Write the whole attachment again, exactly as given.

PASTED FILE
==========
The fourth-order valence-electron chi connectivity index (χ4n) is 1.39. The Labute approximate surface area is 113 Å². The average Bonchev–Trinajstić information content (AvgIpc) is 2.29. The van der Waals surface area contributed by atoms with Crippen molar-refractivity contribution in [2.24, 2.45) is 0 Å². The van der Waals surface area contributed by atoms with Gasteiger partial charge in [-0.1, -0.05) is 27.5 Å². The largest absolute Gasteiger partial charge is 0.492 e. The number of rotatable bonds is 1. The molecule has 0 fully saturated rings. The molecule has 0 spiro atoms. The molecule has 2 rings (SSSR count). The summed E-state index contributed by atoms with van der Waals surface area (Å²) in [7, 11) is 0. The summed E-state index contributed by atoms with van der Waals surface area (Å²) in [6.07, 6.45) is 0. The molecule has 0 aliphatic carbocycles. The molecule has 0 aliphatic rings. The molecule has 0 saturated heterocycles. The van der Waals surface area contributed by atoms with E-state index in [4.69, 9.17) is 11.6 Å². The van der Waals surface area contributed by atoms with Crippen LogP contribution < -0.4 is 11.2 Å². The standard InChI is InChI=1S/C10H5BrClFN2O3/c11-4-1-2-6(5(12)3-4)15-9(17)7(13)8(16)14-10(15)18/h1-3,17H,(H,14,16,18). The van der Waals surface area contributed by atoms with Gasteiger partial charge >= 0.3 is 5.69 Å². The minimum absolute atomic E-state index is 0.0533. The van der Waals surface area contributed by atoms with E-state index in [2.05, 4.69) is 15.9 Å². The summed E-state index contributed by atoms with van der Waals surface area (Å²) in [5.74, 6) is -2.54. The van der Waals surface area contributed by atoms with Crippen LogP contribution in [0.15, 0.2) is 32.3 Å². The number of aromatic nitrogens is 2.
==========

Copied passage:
The fourth-order valence-electron chi connectivity index (χ4n) is 1.39. The Labute approximate surface area is 113 Å². The average Bonchev–Trinajstić information content (AvgIpc) is 2.29. The van der Waals surface area contributed by atoms with Crippen molar-refractivity contribution in [2.24, 2.45) is 0 Å². The van der Waals surface area contributed by atoms with Gasteiger partial charge in [-0.1, -0.05) is 27.5 Å². The largest absolute Gasteiger partial charge is 0.492 e. The number of rotatable bonds is 1. The molecule has 0 fully saturated rings. The molecule has 0 spiro atoms. The molecule has 2 rings (SSSR count). The summed E-state index contributed by atoms with van der Waals surface area (Å²) in [7, 11) is 0. The summed E-state index contributed by atoms with van der Waals surface area (Å²) in [6.07, 6.45) is 0. The molecule has 0 aliphatic carbocycles. The molecule has 0 aliphatic rings. The molecule has 0 saturated heterocycles. The van der Waals surface area contributed by atoms with E-state index in [4.69, 9.17) is 11.6 Å². The van der Waals surface area contributed by atoms with Crippen LogP contribution < -0.4 is 11.2 Å². The standard InChI is InChI=1S/C10H5BrClFN2O3/c11-4-1-2-6(5(12)3-4)15-9(17)7(13)8(16)14-10(15)18/h1-3,17H,(H,14,16,18). The van der Waals surface area contributed by atoms with Gasteiger partial charge >= 0.3 is 5.69 Å². The minimum absolute atomic E-state index is 0.0533. The van der Waals surface area contributed by atoms with E-state index in [2.05, 4.69) is 15.9 Å². The summed E-state index contributed by atoms with van der Waals surface area (Å²) in [5.74, 6) is -2.54. The van der Waals surface area contributed by atoms with Crippen LogP contribution in [0.15, 0.2) is 32.3 Å². The number of aromatic nitrogens is 2.